Refractoriness in Sustained Visuo-Manual Control: Is the Refractory Duration Intrinsic or Does It Depend on External System Properties?

Cornelis van de Kamp*, Peter J. Gawthrop, Henrik Gollee, Ian D. Loram

*Corresponding author for this work

Research output: Contribution to journalArticleScientificpeer-review

38 Citations (Scopus)


Researchers have previously adopted the double stimulus paradigm to study refractoriness in human neuromotor control. Currently, refractoriness, such as the Psychological Refractory Period (PRP) has only been quantified in discrete movement conditions. Whether refractoriness and the associated serial ballistic hypothesis generalises to sustained control tasks has remained open for more than sixty years. Recently, a method of analysis has been presented that quantifies refractoriness in sustained control tasks and discriminates intermittent (serial ballistic) from continuous control. Following our recent demonstration that continuous control of an unstable second order system (i.e. balancing a 'virtual' inverted pendulum through a joystick interface) is unnecessary, we ask whether refractoriness of substantial duration (~200 ms) is evident in sustained visual-manual control of external systems. We ask whether the refractory duration (i) is physiologically intrinsic, (ii) depends upon system properties like the order (0, 1st, and 2nd) or stability, (iii) depends upon target jump direction (reversal, same direction). Thirteen participants used discrete movements (zero order system) as well as more sustained control activity (1st and 2nd order systems) to track unpredictable step-sequence targets. Results show a substantial refractory duration that depends upon system order (250, 350 and 550 ms for 0, 1st and 2nd order respectively, n = 13, p<0.05), but not stability. In sustained control refractoriness was only found when the target reverses direction. In the presence of time varying actuators, systems and constraints, we propose that central refractoriness is an appropriate control mechanism for accommodating online optimization delays within the neural circuitry including the more variable processing times of higher order (complex) input-output relations.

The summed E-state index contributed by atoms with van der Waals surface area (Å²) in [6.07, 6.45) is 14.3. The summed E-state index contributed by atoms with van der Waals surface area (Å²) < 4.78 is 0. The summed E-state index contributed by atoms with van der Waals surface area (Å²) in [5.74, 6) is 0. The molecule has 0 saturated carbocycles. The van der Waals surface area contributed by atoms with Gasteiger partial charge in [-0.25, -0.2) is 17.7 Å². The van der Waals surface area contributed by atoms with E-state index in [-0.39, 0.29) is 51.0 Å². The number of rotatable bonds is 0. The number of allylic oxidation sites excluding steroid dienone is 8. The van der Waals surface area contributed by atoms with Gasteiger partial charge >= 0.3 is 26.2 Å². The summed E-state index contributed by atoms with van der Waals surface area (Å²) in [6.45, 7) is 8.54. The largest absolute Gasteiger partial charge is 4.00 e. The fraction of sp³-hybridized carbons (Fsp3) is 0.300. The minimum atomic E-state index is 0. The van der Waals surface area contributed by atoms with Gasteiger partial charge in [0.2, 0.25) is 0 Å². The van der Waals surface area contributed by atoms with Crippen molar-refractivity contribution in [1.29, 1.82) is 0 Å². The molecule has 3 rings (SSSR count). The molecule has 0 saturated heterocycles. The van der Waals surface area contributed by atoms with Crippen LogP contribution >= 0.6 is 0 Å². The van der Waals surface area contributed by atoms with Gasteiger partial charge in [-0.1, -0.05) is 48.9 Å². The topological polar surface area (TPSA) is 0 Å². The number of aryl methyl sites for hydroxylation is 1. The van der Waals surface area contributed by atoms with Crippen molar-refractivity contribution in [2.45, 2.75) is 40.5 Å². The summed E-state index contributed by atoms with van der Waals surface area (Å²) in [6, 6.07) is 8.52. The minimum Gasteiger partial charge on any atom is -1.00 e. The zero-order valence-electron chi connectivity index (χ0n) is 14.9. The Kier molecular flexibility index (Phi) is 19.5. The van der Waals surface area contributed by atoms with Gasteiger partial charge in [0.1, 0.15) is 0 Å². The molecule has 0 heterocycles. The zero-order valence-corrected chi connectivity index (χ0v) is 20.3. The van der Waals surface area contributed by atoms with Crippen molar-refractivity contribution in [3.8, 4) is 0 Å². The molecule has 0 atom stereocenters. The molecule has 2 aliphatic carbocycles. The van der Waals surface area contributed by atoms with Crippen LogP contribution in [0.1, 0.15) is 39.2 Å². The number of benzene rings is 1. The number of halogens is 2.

Original languageEnglish
Article numbere1002843
JournalPLoS Computational Biology
Issue number1
Publication statusPublished - 2013
Externally publishedYes


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